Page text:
Since acquiring Twitter last year, billionaire Elon Musk has implemented a range of policy changes that have appealed to many users, particularly conservatives who believed the platform was previously biased against their political viewpoints.
At the same time, his bold moves and experimentation have turned off other once-loyal users who have fled the site for one of the many rivals currently jockeying for the position as the top Twitter alternative.
Musk seems determined to create a platform that will offer something for everyone, though, as evidenced by a slate of new features that Twitter has either already introduced or plans to offer in the near future.
One of the most successful additions to the platform since Musk’s takeover has been the “community notes” feature that essentially allows users to fact-check tweets — and the most helpful replies are prominently displayed beneath posts to provide additional context.
In addition to merely clarifying or correcting tweets from public figures and organizations, the feature can also be applied to ads that users believe include misleading claims.
The goal is to make this platform maximum truth-seeking or, said another way, the least untrue compared to everything else
— Elon Musk (@elonmusk) April 30, 2023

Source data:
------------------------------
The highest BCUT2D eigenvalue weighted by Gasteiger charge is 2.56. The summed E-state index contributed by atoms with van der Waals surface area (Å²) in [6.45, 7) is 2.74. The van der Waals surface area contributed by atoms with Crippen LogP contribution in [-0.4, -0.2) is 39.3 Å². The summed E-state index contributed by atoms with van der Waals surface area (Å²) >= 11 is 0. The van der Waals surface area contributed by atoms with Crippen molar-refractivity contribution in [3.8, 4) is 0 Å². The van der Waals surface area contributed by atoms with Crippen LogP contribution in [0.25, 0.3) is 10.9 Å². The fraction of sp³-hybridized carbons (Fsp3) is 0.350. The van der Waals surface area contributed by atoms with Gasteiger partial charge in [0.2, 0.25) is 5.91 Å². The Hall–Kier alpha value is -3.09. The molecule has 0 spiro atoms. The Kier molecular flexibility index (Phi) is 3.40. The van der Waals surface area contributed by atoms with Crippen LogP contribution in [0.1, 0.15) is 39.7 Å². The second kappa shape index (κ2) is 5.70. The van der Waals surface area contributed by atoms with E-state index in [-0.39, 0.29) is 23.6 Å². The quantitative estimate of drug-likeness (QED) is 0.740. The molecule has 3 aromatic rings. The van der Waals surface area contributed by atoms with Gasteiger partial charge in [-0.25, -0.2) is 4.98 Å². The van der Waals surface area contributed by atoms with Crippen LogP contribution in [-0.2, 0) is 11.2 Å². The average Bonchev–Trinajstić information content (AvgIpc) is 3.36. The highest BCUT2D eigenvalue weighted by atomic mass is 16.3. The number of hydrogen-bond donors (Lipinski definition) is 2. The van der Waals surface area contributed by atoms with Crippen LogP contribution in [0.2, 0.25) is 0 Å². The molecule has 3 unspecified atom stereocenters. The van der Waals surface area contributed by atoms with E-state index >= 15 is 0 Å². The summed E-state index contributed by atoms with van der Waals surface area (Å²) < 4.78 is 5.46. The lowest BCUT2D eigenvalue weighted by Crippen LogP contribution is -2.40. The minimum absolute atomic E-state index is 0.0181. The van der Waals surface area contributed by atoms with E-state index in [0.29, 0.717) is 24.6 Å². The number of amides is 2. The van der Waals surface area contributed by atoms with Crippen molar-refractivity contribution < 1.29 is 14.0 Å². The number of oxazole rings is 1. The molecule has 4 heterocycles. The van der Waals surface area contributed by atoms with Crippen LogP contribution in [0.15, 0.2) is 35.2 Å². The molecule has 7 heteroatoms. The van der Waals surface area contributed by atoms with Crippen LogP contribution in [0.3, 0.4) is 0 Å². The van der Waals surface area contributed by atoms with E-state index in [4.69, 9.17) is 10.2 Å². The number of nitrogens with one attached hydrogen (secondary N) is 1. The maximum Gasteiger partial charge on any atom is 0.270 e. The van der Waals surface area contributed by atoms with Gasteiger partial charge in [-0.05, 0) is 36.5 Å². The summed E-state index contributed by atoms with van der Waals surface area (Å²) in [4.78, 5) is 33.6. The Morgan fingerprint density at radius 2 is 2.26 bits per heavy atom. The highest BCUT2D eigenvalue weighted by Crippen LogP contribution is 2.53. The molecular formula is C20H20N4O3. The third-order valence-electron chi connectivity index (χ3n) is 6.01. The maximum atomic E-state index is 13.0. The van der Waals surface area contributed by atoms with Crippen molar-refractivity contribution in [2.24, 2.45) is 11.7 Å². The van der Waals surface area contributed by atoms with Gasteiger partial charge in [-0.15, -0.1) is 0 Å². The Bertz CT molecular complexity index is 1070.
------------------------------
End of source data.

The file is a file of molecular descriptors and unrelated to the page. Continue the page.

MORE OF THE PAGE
Last month, Musk introduced another widespread feature that allows users to directly charge followers a subscription fee for premium or exclusive content. For the first year, Twitter will not take any fees from such transactions.
Of course, Twitter’s rivals are also touting their own unique strategies for setting themselves apart from the crowd.
The most notable recent example is Bluesky, which was launched by Twitter co-founder Jack Dorsey and, at least on the surface, bears a striking resemblance to its more well-known alternative.
Bluesky has gained significant attention in part because of the exclusivity surrounding its registration process. In order to sign up for an account, users must receive an invitation from an existing member.
The platform also touts itself as a “decentralized” option in line with Dorsey’s previous statement that his “biggest regret” in starting Twitter was that it “became a company.”
In the end, many of Musk’s fans and critics alike seem optimistic that a variety of options will give social media users more freedom over where they choose to share information.
As University at Buffalo School of Law professor Mark Bartholomew explained: “Social media platforms have features that users dislike but they still feel like they must accept them to just be in the online space where everyone else is.”